Okay, so now this thing is lookin pretty silly hanging on you right? You'll probably need someone to help you with the next part. Using two hands, pull up on the fabric at the shoulder about 2-3" away from your neck and create a fold and pin that in place. The do the same thing until you get 3 or 4 folds. Repeat this for the other side as well. Now it should look like a big piece of draped fabric with 4 folds at the shoulder and soft folds all the way down the front and back. Next, take all that extra fabric on the edges and fold it down and under your armpits. You can make this as high or low as you want, it really doesn't matter since you'll have your shirt underneath it anyway. To keep it simple, I'd just pin it closed with a few safety pins. This is also how you would hold the shoulder folds in place. I'm a big fan of safety pins for a quickie costume. You can hem the bottom or just cut it off at whatever length you want.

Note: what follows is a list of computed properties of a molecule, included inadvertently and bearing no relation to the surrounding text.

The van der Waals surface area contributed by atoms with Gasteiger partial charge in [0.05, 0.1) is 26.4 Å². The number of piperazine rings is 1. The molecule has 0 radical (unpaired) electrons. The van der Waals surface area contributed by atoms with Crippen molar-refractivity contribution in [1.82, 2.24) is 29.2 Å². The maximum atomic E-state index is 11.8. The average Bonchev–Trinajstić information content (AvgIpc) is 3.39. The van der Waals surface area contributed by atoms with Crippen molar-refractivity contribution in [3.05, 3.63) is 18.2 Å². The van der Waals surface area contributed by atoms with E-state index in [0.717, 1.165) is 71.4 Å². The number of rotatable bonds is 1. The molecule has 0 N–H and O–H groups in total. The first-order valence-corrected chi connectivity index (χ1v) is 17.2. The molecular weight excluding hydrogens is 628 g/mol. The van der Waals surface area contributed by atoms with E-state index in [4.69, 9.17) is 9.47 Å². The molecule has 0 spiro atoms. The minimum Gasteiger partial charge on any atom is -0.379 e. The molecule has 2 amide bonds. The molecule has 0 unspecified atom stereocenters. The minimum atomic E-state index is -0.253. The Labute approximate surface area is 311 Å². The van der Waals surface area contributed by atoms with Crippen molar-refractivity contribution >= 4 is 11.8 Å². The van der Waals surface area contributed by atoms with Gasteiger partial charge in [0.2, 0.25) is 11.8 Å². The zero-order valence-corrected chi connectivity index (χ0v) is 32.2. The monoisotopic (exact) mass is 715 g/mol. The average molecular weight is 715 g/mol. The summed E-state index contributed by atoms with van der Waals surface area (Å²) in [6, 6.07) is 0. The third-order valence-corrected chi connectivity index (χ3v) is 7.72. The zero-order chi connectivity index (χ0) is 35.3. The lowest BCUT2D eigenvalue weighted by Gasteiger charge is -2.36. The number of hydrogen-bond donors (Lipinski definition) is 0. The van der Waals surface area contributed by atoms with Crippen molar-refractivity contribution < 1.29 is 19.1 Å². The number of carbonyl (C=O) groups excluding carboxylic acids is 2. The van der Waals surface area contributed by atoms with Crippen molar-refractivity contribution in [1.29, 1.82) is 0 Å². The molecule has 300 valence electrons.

That's really all there is to this costume....draping and folding.


  2. #2
    Join Date
    Aug 2007
    Location
    Houston, Texas, USA
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    You know I just HAD to look, right?

    I keep meaning to do the Bride one year, but I run out of time and my costume tends to be a last minute thing.... this makes sense and I can sew, so I may try this soon!

    Thanks for the quick guide!
    I'm a Halloween Bride! 10/31/2002

    Where there is no imagination there is no horror.
    ~Sir Arthur Conan Doyle

  3. #3
    Join Date
    Oct 2003
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    Southern Calif.
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    You're very welcome FG. Of course this can be thread sewn as well as tape sewn. I just thought I'd post the quick and dirty version

  4. #4
    Join Date
    Sep 2009
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    Northern Virginia
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    This is simply fantastic! I know what I'm wearing for Halloween this year.

  5. #5